The funds currently handed over to political parties are calculated by multiplying the electoral roll (people who have at some point in time registered as voters) by 60% of a so-called Unit of Measure and Update (47.476 pesos). The proposal to be considered by the Chamber of Deputies and the legal amendment that will be applied in Jalisco changes this formula so that, instead of multiplying the electoral roll, 65% of the Unit of Measure and Update will be multiplied by the number of valid votes polled (total votes, less null and blank votes).

"What we are pursuing with #SinVotoNoHayDinero is for people to be able to assess, we do not encourage them not to vote".

The SCJN ruling on #SinVotoNoHayDinero has not been viewed favourably by some, who have insistently pointed out that it will boost voter abstention and could lead to parties seeking illegal funding.

"What we are pursuing with #SinVotoNoHayDinero is for people to be able to assess, we do not encourage them not to vote. We think it's important that people go out to vote, but definitely what happens today is that if someone disagrees with the established parties, he or she has no way, nor any kind of incentive to punish them", Kumamoto says. In Mexico, the level of voter turnout is low: around 50%. Kumamoto points out that in Chile, Colombia and Brazil, where they have a funding mechanism which is similar to the one that will be in operation in his home state, "voter participation is much higher”. 

At the end of August, PRI Whip César Camacho Quiroz said that his party is open to discuss Kumamoto’s proposal and pointed out that they have a proposal of their own that will reduce even further the resources devoted to funding political organizations. But for the representative from Jalisco, the government party is only putting forward proposals because it is fully aware that changes are no longer possible now. "Sadly, the PRI is a party characterized by its huge demagoguery and for playing the fool. This is precisely what the PRI, the PVEM, Social Encounter and New Alliance were aiming at when they prevented this initiative from being voted on in April, which was the last deadline for its approval so that it could come into force in 2018".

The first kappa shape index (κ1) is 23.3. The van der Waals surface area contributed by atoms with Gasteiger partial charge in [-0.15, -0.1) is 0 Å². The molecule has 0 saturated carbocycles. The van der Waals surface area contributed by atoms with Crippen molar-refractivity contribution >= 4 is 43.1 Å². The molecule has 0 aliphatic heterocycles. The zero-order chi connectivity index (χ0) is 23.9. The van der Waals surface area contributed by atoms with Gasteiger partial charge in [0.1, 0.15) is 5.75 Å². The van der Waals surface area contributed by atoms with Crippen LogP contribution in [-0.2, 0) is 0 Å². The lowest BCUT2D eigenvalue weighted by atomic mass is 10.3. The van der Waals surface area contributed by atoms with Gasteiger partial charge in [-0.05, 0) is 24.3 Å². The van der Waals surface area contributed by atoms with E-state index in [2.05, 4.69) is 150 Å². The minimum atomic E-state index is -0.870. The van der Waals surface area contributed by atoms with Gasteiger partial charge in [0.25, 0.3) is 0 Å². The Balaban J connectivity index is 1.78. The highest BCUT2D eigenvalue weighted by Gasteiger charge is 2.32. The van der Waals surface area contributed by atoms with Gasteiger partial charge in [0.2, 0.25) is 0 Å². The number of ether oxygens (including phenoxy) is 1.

The PRI and its allies could kill #SinVotoNoHayDinero at the Constitutional Points Commission and thereby prevent it from reaching the House Floor, but they do not do so "because of the political cost" it would entail, says Kumamoto. 

Kumamoto points out that in Chile, Colombia and Brazil, where they have a similar funding mechanism, "voter participation is much higher”. 

But the SCJN ruling boosted the citizens' initiative, set a precedent and could lead to its progress in the states where it has already been presented: Querétaro, Puebla, Durango and Michoacán. Kumamoto is optimistic, even though he acknowledges the fact that the parties’ representatives could block it: “But it is just possible that what happened in Jalisco could happen again, that the citizens’ pressure is so great, that they would have no choice but to pass it". 

Not only that: Kumamoto says that the network behind #SinVotoNoHayDinero is already operating in 23 states and, most importantly, that the initiative is actively supported by citizens: "We are very pleased to see the pressure grow through telephone, social media, through different means. It helps us to tell the country, and especially legislators, why it is important to push this initiative forward".

Unete a nuestro boletín ¿Qué pasa con la democracia, la participación y derechos humanos en Latinoamérica? Entérate a través de nuestro boletín semanal. Suscríbeme al boletín.


We encourage anyone to comment, please consult the oD commenting guidelines if you have any questions.
Audio available Bookmark Check Language Close Comments Download Facebook Link Email Newsletter Newsletter Play Print Share Twitter Youtube Search Instagram WhatsApp yourData